As I promised in my last WUP post, this step is where the magic happens. It’s the one thing that even the most ardent of note-takers and journalists rarely even think about:
Talk about your observations and ideas with everyone in your life that matters. With your team, for example.
Here’s what I’m noticing; what are you seeing? That kind of thing. Just kick it around and see where the discussion takes you–see what happens over time.
Please understand, I’m not asking you to do this to waste time. I’m asking you to do this to create new ideas, new ways of serving your customers, and new ways of getting more business.
Make this WUP discussion (everyone on the team should be using one) part of your routine, and if you give it some time, eventually–and I’ll write you a personal guarantee on this–a fantastic, new idea is going to pop up and WUP you upside the head. There’s no way to know where it’s going to come from. There’s no way to predict which conversation will lead to what new idea. But…
It. Will. Happen.
Back in 1966, Herb Kelleher and Rollin King famously sketched out the idea for Southwest Airlines on the back of a cocktail napkin. They were sitting around, talking over drinks (Drinks?!? Kelleher?!?) and–WUP–the idea for SWA was born. (Okay, maybe the napkin part is folklore, but still…)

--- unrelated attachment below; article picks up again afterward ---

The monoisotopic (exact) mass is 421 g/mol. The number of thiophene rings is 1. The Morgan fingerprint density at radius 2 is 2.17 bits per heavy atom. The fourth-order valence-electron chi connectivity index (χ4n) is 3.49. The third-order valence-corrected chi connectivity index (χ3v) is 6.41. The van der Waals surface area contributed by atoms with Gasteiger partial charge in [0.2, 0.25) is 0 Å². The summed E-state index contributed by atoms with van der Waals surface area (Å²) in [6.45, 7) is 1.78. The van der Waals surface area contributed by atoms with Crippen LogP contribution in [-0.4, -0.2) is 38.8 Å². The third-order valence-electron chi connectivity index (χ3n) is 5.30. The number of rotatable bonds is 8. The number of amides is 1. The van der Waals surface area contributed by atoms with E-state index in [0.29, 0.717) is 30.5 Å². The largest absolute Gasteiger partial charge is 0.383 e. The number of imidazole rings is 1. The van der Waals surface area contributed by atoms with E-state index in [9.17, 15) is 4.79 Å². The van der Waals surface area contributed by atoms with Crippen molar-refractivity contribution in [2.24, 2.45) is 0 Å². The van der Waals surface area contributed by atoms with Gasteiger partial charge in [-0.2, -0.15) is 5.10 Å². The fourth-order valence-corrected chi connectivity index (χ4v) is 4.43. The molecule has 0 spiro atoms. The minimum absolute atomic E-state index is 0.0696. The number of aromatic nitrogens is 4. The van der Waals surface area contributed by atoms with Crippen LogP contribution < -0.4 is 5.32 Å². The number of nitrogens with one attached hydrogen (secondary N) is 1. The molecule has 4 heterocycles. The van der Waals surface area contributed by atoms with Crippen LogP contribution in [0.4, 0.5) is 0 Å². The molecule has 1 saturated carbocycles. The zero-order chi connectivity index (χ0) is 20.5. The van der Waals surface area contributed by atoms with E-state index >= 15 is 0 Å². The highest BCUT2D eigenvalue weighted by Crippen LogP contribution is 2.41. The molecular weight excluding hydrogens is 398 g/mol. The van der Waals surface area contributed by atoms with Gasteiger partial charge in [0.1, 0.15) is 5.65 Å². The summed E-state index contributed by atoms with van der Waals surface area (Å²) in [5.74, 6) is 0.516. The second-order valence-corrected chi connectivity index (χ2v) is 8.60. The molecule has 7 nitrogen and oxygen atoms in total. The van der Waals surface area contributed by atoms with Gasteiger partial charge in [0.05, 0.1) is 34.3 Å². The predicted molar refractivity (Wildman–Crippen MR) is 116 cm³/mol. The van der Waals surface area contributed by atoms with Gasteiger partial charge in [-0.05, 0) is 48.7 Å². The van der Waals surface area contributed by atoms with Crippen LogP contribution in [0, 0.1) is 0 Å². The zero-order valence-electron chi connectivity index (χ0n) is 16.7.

I’m asking you to have those kinds of talks deliberately, frequently, and with reckless abandon.
Can you imagine what it would be like for an entire company to have everybody–and by that I mean everybody from the CEO to the receptionist–keep his or her own Wake-Up Pad? And every so often–weekly, monthly, you decide–you have a meeting where all that happens is people compare notes and talk about what they’re seeing. And when the ideas start flying, you capture them and start trying things.
That would be a company entirely awake to what’s happening outside its own walls.
As Gary Hamel wrote in Leading The Revolution:
“Everyday, companies get blindsided by the future–yet the future never arrives as a surprise to everyone in the organization. Someone somewhere was paying attention.”
Imagine an entire company of people paying attention.
I don’t know about you, but that’s something I could stay awake for.
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